What You Need to Know About Ban the Box

Jul 6, 2017

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The Ban the Box movement is about getting employers to stop asking about criminal convictions on initial employment applications. The idea is to stop using convictions as an automatic filter to screen out job applicants. Instead, the movement hopes to get employers to consider the relevance of criminal convictions to the job further down the hiring process, after considering their work qualifications.  

How Ban the Box Can Benefit Employers  

It is estimated that there are as many people with criminal records in the United States as there are people with college degrees. Employers are already finding it increasingly difficult to fill many positions. When employers automatically screen out anyone with a criminal record, they may be missing out on many experienced, and highly qualified candidates.  

By changing the way criminal records are evaluated, companies could unlock significant amounts of hidden talent. Employers often find that the people they hire with criminal records are more productive and loyal that other employees. These men and women are typically overwhelmingly grateful to have a chance to prove that they are more than a single past mistake.  

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How to Implement Ban the Box at Your Company  

The Ban the Box movement wants employers to understand that not all criminal records are equal, that people do change, and that often criminal records can be irrelevant to actual job requirements.  

If you want to implement the ban the box model at your company you need to remove questions about criminal convictions and arrests from initial employment documents. Instead, you should ask the criminal background questions and perform background checks only after you have evaluated potential employees’ work qualifications.  

This will allow you to have a better sense of who a candidate really is before making a judgment just based on a criminal record. The next step to implementing Ban the Box is to figure out how to put a criminal record in some context. Consider the length of time since the incident, the relevance to the job, and any steps the candidate has taken to show that they have changed.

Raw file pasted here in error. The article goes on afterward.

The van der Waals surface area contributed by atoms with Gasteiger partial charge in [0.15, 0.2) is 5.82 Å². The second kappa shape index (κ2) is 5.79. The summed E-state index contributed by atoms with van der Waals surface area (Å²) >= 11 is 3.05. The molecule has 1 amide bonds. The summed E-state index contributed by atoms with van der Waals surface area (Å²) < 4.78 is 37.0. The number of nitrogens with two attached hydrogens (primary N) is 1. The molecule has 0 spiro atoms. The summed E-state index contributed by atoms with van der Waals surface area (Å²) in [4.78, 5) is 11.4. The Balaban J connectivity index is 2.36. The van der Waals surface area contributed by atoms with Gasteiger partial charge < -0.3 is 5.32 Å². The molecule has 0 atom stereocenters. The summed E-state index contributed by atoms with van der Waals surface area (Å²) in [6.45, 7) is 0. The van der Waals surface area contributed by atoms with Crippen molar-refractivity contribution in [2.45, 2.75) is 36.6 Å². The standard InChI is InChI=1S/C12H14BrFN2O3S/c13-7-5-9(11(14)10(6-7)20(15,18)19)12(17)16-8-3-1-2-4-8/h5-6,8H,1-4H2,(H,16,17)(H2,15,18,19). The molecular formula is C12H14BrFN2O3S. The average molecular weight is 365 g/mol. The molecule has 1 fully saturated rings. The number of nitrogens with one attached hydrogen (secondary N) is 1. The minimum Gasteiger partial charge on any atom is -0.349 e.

Upcoming Regulation Changes  

In most states, private employers are still allowed to ask about a candidate’s criminal history at any point in the hiring process. But, this is changing. Employers need to make sure they know the current state and local rules. Over 150 cities and counties are now participating in the Ban the Box movement for government jobs. Some locations are expanding this to government contractors as well. 27 states have adopted some form of Ban the Box for state government jobs. Nine states have removed criminal conviction questions on job applications from private employers as well. These nine states are:

  • Connecticut
  • Hawaii
  • Illinois
  • Massachusetts
  • Minnesota
  • New Jersey
  • Oregon
  • Rhode Island
  • Vermont

In the near future, more and more states, counties, and cities, are likely to start requiring private employers to implement some form of Ban the Box. The sooner employers can get ahead of this change the better it will be for the company and the bigger impact the company will be able to make on the community.

Ban the Box Webinar for HR Progessionals

Todd Miller

Written by Todd Miller

Director of Marketing, DHR

Todd leads DHR’s marketing department and is responsible for overall marketing strategy and execution. With nearly 15 years in the sourcing services and solutions space, Todd provides interesting insight on a variety of topics in this fast-paced and ever-changing industry.

Todd lives in Scottsdale with his two daughters and Collie/Shepard. One is a good boy.

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